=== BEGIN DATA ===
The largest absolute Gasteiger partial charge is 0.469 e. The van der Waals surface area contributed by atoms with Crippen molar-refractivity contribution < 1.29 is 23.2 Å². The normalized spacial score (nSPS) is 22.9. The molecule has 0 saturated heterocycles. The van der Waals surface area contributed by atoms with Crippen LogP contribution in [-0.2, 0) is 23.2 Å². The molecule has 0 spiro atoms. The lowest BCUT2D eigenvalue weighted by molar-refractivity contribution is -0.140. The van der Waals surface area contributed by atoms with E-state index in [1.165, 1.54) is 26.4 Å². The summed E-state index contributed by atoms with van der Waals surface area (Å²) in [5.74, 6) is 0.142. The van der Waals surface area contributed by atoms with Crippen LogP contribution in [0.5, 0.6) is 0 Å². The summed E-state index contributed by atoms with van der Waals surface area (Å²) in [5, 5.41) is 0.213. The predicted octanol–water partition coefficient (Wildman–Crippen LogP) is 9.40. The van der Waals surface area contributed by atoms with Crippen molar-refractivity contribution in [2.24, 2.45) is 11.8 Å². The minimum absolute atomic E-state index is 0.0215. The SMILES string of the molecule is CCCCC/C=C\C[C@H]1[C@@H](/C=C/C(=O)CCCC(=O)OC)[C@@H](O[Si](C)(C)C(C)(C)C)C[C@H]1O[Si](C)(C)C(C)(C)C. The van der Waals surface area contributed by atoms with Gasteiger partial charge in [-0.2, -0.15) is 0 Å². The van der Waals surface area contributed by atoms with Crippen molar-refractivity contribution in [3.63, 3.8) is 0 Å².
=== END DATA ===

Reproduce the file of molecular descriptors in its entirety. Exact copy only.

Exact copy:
The largest absolute Gasteiger partial charge is 0.469 e. The van der Waals surface area contributed by atoms with Crippen molar-refractivity contribution < 1.29 is 23.2 Å². The normalized spacial score (nSPS) is 22.9. The molecule has 0 saturated heterocycles. The van der Waals surface area contributed by atoms with Crippen LogP contribution in [-0.2, 0) is 23.2 Å². The molecule has 0 spiro atoms. The lowest BCUT2D eigenvalue weighted by molar-refractivity contribution is -0.140. The van der Waals surface area contributed by atoms with E-state index in [1.165, 1.54) is 26.4 Å². The summed E-state index contributed by atoms with van der Waals surface area (Å²) in [5.74, 6) is 0.142. The van der Waals surface area contributed by atoms with Crippen LogP contribution in [0.5, 0.6) is 0 Å². The summed E-state index contributed by atoms with van der Waals surface area (Å²) in [5, 5.41) is 0.213. The predicted octanol–water partition coefficient (Wildman–Crippen LogP) is 9.40. The van der Waals surface area contributed by atoms with Crippen molar-refractivity contribution in [2.24, 2.45) is 11.8 Å². The minimum absolute atomic E-state index is 0.0215. The SMILES string of the molecule is CCCCC/C=C\C[C@H]1[C@@H](/C=C/C(=O)CCCC(=O)OC)[C@@H](O[Si](C)(C)C(C)(C)C)C[C@H]1O[Si](C)(C)C(C)(C)C. The van der Waals surface area contributed by atoms with Gasteiger partial charge in [-0.2, -0.15) is 0 Å². The van der Waals surface area contributed by atoms with Crippen molar-refractivity contribution in [3.63, 3.8) is 0 Å².